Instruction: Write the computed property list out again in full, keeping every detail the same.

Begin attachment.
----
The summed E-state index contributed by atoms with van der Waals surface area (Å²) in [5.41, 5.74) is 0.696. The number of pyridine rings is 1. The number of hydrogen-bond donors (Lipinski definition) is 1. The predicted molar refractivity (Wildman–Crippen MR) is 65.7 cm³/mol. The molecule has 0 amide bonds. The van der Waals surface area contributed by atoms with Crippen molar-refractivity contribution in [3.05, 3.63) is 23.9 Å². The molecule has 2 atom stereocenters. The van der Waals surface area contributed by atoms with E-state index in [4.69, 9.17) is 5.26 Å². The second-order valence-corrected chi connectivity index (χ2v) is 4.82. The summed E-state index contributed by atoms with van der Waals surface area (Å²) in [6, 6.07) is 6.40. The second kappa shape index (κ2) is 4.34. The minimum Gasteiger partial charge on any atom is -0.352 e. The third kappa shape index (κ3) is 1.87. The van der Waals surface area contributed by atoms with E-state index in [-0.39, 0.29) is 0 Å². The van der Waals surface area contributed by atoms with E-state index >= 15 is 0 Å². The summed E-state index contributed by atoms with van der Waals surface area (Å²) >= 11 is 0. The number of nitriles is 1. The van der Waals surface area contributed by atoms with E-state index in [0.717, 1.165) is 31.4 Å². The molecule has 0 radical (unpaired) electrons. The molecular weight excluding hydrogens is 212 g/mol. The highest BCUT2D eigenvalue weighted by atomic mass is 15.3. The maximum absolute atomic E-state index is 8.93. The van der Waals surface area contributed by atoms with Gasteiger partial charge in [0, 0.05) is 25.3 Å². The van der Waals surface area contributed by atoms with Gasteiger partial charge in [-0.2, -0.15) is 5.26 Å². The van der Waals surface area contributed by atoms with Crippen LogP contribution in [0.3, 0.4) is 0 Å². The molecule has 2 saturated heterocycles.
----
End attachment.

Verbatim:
The summed E-state index contributed by atoms with van der Waals surface area (Å²) in [5.41, 5.74) is 0.696. The number of pyridine rings is 1. The number of hydrogen-bond donors (Lipinski definition) is 1. The predicted molar refractivity (Wildman–Crippen MR) is 65.7 cm³/mol. The molecule has 0 amide bonds. The van der Waals surface area contributed by atoms with Crippen molar-refractivity contribution in [3.05, 3.63) is 23.9 Å². The molecule has 2 atom stereocenters. The van der Waals surface area contributed by atoms with E-state index in [4.69, 9.17) is 5.26 Å². The second-order valence-corrected chi connectivity index (χ2v) is 4.82. The summed E-state index contributed by atoms with van der Waals surface area (Å²) in [6, 6.07) is 6.40. The second kappa shape index (κ2) is 4.34. The minimum Gasteiger partial charge on any atom is -0.352 e. The third kappa shape index (κ3) is 1.87. The van der Waals surface area contributed by atoms with E-state index in [-0.39, 0.29) is 0 Å². The van der Waals surface area contributed by atoms with E-state index >= 15 is 0 Å². The summed E-state index contributed by atoms with van der Waals surface area (Å²) >= 11 is 0. The number of nitriles is 1. The van der Waals surface area contributed by atoms with E-state index in [0.717, 1.165) is 31.4 Å². The molecule has 0 radical (unpaired) electrons. The molecular weight excluding hydrogens is 212 g/mol. The highest BCUT2D eigenvalue weighted by atomic mass is 15.3. The maximum absolute atomic E-state index is 8.93. The van der Waals surface area contributed by atoms with Gasteiger partial charge in [0, 0.05) is 25.3 Å². The van der Waals surface area contributed by atoms with Gasteiger partial charge in [-0.2, -0.15) is 5.26 Å². The van der Waals surface area contributed by atoms with Crippen LogP contribution in [0.3, 0.4) is 0 Å². The molecule has 2 saturated heterocycles.